For the rest,—since, as you may remember, this is the third preface which I have written for this book,—I can but repeat more or less what I have conceded elsewhere. This "Figures of Earth" appeared immediately following, and during the temporary sequestration of, "Jurgen." The fact was forthwith, quite unreticently, discovered that in "Figures of Earth" I had not succeeded in my attempt to rewrite its predecessor: and this crass failure, so open, so flagrant, and so undeniable, caused what I can only describe as the instant and overwhelming and universal triumph of "Figures of Earth" to be precisely what did not occur. In 1921 Comstockery still surged, of course, in full cry against the imprisoned pawnbroker and the crimes of his author, both literary and personal; and the, after all, tolerably large portion of the reading public who were not disgusted by Jurgen's lechery were now, so near as I could gather, enraged by Manuel's lack of it.

It followed that—among the futile persons who use serious, long words in talking about mere books,—aggrieved reproof of my auctorial malversations, upon the one ground or the other, became in 1921 biloquial and pandemic. Not many other volumes, I believe, have been burlesqued and cried down in the public prints by their own dedicatees.... But from the cicatrix of that healed wound I turn away. I preserve a forgiving silence, comparable to that of Hermione in the fifth act of "A Winter's Tale": I resolve that whenever I mention the names of Louis Untermeyer and H.L. Mencken it shall be in some connection more pleasant, and that here I will not mention them at all.

Meanwhile the fifteen or so experiments in contrapuntal prose were, in particular, uncharted passages from which I stayed unique in deriving pleasure where others found bewilderment and no tongue-tied irritation: but, in general, and above every misdemeanor else, the book exasperated everybody by not being a more successfully managed re-hashing of the then notorious "Jurgen."

Since 1921, and since the rehabilitation of "Jurgen," the notion has uprisen, gradually, among the more bold and speculative thinkers, that perhaps I was not, after all, in this "Figures of Earth" attempting to rewrite "Jurgen": and Manuel has made his own friend.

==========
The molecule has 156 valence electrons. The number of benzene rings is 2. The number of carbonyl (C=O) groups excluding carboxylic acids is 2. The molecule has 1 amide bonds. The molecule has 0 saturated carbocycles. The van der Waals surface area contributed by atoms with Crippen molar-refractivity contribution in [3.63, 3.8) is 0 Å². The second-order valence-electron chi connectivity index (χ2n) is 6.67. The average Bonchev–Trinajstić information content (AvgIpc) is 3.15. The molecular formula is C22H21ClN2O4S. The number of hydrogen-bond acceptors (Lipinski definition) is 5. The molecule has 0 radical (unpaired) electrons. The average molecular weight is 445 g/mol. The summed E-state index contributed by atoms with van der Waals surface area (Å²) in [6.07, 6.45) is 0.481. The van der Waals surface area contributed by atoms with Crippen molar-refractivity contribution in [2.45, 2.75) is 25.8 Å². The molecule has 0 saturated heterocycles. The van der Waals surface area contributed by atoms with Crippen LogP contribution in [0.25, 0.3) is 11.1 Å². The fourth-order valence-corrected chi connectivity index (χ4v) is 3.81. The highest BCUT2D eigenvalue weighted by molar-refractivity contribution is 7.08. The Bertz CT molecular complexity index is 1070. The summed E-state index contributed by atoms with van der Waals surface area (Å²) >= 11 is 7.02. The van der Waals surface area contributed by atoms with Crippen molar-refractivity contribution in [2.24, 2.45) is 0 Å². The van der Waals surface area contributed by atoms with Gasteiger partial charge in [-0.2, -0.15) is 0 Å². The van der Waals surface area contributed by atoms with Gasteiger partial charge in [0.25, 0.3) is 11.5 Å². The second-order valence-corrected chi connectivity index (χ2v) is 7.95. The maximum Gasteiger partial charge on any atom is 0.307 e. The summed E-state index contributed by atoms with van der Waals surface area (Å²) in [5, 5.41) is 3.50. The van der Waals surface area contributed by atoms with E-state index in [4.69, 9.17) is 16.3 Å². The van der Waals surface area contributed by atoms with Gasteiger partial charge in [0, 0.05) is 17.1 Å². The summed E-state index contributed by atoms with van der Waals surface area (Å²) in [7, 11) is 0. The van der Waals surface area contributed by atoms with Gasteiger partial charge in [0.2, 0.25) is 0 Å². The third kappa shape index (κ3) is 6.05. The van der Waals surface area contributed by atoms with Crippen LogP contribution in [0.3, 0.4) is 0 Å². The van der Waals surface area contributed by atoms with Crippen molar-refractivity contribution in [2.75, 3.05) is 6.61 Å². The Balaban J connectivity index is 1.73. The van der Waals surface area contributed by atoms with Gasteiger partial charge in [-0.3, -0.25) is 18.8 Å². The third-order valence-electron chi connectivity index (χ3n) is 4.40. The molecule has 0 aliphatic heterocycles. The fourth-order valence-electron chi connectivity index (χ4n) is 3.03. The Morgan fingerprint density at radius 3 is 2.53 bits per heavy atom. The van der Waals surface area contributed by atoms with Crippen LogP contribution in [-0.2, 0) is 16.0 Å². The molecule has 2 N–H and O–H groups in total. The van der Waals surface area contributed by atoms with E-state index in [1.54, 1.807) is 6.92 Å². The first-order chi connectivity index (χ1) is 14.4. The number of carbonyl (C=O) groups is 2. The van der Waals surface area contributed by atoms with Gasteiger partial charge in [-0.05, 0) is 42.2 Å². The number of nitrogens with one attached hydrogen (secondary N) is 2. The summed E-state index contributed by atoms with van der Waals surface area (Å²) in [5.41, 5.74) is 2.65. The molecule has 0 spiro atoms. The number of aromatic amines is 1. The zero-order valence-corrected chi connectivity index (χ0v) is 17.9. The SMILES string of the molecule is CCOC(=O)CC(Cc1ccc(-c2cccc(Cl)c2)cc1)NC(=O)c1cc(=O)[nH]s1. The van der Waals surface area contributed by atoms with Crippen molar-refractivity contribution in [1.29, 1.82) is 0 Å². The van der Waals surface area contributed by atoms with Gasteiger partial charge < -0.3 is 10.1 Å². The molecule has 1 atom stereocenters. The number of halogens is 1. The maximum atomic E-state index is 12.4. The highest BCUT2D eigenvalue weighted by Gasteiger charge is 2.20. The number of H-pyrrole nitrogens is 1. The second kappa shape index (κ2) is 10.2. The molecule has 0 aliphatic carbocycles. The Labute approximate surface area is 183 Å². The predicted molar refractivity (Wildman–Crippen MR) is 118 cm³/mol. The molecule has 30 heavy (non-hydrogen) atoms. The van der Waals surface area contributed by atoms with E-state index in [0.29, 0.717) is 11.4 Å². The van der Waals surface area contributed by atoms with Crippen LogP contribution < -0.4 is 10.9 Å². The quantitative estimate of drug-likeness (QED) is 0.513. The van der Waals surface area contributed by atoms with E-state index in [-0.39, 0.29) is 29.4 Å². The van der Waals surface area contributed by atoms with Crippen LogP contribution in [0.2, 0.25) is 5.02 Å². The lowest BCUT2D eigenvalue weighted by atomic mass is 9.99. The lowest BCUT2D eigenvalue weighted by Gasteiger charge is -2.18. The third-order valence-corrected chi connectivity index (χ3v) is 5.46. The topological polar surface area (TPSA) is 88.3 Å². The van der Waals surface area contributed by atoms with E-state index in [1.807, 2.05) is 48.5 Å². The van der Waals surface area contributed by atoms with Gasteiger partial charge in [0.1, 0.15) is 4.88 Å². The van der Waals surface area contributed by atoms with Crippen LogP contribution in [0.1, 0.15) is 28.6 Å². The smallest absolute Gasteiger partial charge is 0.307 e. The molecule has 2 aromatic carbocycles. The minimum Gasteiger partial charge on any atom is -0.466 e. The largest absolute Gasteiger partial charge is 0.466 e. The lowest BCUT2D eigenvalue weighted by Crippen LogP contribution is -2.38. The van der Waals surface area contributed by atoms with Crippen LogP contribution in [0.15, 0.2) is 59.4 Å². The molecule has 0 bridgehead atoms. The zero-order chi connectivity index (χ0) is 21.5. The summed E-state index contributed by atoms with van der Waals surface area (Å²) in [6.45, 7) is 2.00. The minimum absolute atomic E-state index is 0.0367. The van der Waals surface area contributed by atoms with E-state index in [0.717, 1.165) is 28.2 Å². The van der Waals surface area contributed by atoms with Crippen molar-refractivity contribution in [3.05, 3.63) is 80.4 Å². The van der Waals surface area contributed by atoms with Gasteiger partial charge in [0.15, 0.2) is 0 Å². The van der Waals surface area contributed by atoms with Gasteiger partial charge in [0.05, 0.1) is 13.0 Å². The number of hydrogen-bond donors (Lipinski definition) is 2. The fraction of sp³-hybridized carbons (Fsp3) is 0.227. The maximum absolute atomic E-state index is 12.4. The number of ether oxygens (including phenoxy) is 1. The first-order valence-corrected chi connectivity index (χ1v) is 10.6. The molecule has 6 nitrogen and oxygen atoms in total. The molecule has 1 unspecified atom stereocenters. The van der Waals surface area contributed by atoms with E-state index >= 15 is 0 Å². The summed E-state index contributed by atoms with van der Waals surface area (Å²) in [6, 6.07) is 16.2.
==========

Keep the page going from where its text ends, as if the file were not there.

James Branch Cabell

Richmond-in-Virginia
30 April 1927


Footnote 1: (return)

Omitted in this edition since it was not possible to include all of Frank C. Papé's magnificent illustrations.—THE PUBLISHER






A FOREWORD

"Amoto quoeramus seria ludo"



To

SINCLAIR LEWIS






A Foreword

MY DEAR LEWIS:

To you (whom I take to be as familiar with the Manuelian cycle of romance as is any person now alive) it has for some while appeared, I know, a not uncurious circumstance that in the Key to the Popular Tales of Poictesme there should have been included so little directly relative to Manuel himself. No reader of the Popular Tales (as I recall your saying at the Alum when we talked over, among so many other matters, this monumental book) can fail to note that always Dom Manuel looms obscurely in the background, somewhat as do King Arthur and white-bearded Charlemagne in their several cycles, dispensing justice and bestowing rewards, and generally arranging the future, for the survivors of the outcome of stories which more intimately concern themselves with Anavalt and Coth and Holden, and with Kerin and Ninzian and Gonfal and Donander, and with Miramon (in his rôle of Manuel's seneschal), or even with Sclaug and Thragnar, than with the liege-lord of Poictesme. Except in the old sixteenth-century chapbook (unknown to you, I believe, and never reprinted since 1822, and not ever modernized into any cognizable spelling), there seems to have been nowhere an English rendering of the legends in which Dom Manuel is really the main figure.

Well, this book attempts to supply that desideratum, and is, so far as the writer is aware, the one fairly complete epitome in modern English of the Manuelian historiography not included by Lewistam which has yet been prepared.

It is obvious, of course, that in a single volume of this bulk there could not be included more than a selection from the great body of myths which, we may assume, have accumulated gradually round the mighty though shadowy figure of Manuel the Redeemer. Instead, my aim has been to make choice of such stories and traditions as seemed most fit to be cast into the shape of a connected narrative and regular sequence of events; to lend to all that wholesome, edifying and optimistic tone which in reading-matter is so generally preferable to mere intelligence; and meanwhile to preserve as much of the quaint style of the gestes as is consistent with clearness. Then, too, in the original mediaeval romances, both in their prose and metrical form, there are occasional allusions to natural processes which make these stories unfit to be placed in the hands of American readers, who, as a body, attest their respectability by insisting that their parents were guilty of unmentionable conduct; and such passages of course necessitate considerable editing.